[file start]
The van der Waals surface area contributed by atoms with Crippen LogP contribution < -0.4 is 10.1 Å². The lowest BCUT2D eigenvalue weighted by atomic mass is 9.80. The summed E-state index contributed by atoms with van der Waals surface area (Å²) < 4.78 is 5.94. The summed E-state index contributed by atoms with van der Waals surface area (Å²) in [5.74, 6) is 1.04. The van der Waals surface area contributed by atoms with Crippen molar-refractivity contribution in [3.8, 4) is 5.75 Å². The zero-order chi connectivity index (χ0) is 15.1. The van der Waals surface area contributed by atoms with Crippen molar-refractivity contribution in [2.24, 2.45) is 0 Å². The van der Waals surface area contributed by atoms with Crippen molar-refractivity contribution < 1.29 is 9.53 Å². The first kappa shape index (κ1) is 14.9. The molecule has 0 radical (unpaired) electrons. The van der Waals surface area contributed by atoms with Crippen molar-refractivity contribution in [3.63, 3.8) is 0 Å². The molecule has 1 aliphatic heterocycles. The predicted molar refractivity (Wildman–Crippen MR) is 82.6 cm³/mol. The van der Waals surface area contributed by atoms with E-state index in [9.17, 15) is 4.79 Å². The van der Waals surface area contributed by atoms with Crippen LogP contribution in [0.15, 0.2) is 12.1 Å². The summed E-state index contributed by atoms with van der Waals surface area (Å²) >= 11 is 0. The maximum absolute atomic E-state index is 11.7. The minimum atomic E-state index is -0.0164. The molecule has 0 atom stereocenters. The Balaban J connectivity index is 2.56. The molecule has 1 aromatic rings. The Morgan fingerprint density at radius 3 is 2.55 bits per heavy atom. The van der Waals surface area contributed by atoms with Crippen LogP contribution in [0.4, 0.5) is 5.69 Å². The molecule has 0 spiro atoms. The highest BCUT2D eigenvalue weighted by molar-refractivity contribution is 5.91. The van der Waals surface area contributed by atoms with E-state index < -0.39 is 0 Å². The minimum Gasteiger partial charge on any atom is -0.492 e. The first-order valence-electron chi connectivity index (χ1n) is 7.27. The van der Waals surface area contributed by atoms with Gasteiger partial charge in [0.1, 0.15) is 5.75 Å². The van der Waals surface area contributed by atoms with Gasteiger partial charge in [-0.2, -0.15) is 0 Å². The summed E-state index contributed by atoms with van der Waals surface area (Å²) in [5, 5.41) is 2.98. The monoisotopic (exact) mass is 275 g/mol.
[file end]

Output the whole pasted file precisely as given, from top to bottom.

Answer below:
The van der Waals surface area contributed by atoms with Crippen LogP contribution < -0.4 is 10.1 Å². The lowest BCUT2D eigenvalue weighted by atomic mass is 9.80. The summed E-state index contributed by atoms with van der Waals surface area (Å²) < 4.78 is 5.94. The summed E-state index contributed by atoms with van der Waals surface area (Å²) in [5.74, 6) is 1.04. The van der Waals surface area contributed by atoms with Crippen molar-refractivity contribution in [3.8, 4) is 5.75 Å². The zero-order chi connectivity index (χ0) is 15.1. The van der Waals surface area contributed by atoms with Crippen molar-refractivity contribution in [2.24, 2.45) is 0 Å². The van der Waals surface area contributed by atoms with Crippen molar-refractivity contribution < 1.29 is 9.53 Å². The first kappa shape index (κ1) is 14.9. The molecule has 0 radical (unpaired) electrons. The van der Waals surface area contributed by atoms with Crippen molar-refractivity contribution in [3.63, 3.8) is 0 Å². The molecule has 1 aliphatic heterocycles. The predicted molar refractivity (Wildman–Crippen MR) is 82.6 cm³/mol. The van der Waals surface area contributed by atoms with E-state index in [9.17, 15) is 4.79 Å². The van der Waals surface area contributed by atoms with Crippen LogP contribution in [0.15, 0.2) is 12.1 Å². The summed E-state index contributed by atoms with van der Waals surface area (Å²) >= 11 is 0. The maximum absolute atomic E-state index is 11.7. The minimum atomic E-state index is -0.0164. The molecule has 0 atom stereocenters. The Balaban J connectivity index is 2.56. The molecule has 1 aromatic rings. The Morgan fingerprint density at radius 3 is 2.55 bits per heavy atom. The van der Waals surface area contributed by atoms with Crippen LogP contribution in [0.4, 0.5) is 5.69 Å². The molecule has 0 spiro atoms. The highest BCUT2D eigenvalue weighted by molar-refractivity contribution is 5.91. The van der Waals surface area contributed by atoms with E-state index < -0.39 is 0 Å². The minimum Gasteiger partial charge on any atom is -0.492 e. The first-order valence-electron chi connectivity index (χ1n) is 7.27. The van der Waals surface area contributed by atoms with Gasteiger partial charge in [0.1, 0.15) is 5.75 Å². The van der Waals surface area contributed by atoms with Gasteiger partial charge in [-0.2, -0.15) is 0 Å². The summed E-state index contributed by atoms with van der Waals surface area (Å²) in [5, 5.41) is 2.98. The monoisotopic (exact) mass is 275 g/mol.